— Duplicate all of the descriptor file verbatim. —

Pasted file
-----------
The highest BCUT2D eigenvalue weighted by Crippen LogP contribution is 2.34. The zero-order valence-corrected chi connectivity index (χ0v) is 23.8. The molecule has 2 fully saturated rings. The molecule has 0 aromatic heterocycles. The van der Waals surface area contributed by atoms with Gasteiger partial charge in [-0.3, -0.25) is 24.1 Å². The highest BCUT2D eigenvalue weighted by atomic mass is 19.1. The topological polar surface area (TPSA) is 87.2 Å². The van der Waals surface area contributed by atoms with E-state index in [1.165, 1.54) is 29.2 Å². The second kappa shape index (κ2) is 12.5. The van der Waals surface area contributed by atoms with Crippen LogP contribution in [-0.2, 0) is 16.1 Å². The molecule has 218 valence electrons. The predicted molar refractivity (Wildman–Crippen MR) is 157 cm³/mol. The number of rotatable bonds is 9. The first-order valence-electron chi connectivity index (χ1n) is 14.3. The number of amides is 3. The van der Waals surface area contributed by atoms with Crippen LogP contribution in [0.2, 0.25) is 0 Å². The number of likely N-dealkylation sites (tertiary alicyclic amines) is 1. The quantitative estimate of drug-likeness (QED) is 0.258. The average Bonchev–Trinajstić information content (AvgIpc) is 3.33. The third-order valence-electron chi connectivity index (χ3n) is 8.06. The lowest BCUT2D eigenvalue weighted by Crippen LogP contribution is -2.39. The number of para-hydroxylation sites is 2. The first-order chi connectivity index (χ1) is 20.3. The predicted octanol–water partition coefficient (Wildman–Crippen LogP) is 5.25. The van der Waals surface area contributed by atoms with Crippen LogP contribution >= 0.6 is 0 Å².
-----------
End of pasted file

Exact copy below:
The highest BCUT2D eigenvalue weighted by Crippen LogP contribution is 2.34. The zero-order valence-corrected chi connectivity index (χ0v) is 23.8. The molecule has 2 fully saturated rings. The molecule has 0 aromatic heterocycles. The van der Waals surface area contributed by atoms with Gasteiger partial charge in [-0.3, -0.25) is 24.1 Å². The highest BCUT2D eigenvalue weighted by atomic mass is 19.1. The topological polar surface area (TPSA) is 87.2 Å². The van der Waals surface area contributed by atoms with E-state index in [1.165, 1.54) is 29.2 Å². The second kappa shape index (κ2) is 12.5. The van der Waals surface area contributed by atoms with Crippen LogP contribution in [-0.2, 0) is 16.1 Å². The molecule has 218 valence electrons. The predicted molar refractivity (Wildman–Crippen MR) is 157 cm³/mol. The number of rotatable bonds is 9. The first-order valence-electron chi connectivity index (χ1n) is 14.3. The number of amides is 3. The van der Waals surface area contributed by atoms with Crippen LogP contribution in [0.2, 0.25) is 0 Å². The number of likely N-dealkylation sites (tertiary alicyclic amines) is 1. The quantitative estimate of drug-likeness (QED) is 0.258. The average Bonchev–Trinajstić information content (AvgIpc) is 3.33. The third-order valence-electron chi connectivity index (χ3n) is 8.06. The lowest BCUT2D eigenvalue weighted by Crippen LogP contribution is -2.39. The number of para-hydroxylation sites is 2. The first-order chi connectivity index (χ1) is 20.3. The predicted octanol–water partition coefficient (Wildman–Crippen LogP) is 5.25. The van der Waals surface area contributed by atoms with Crippen LogP contribution >= 0.6 is 0 Å².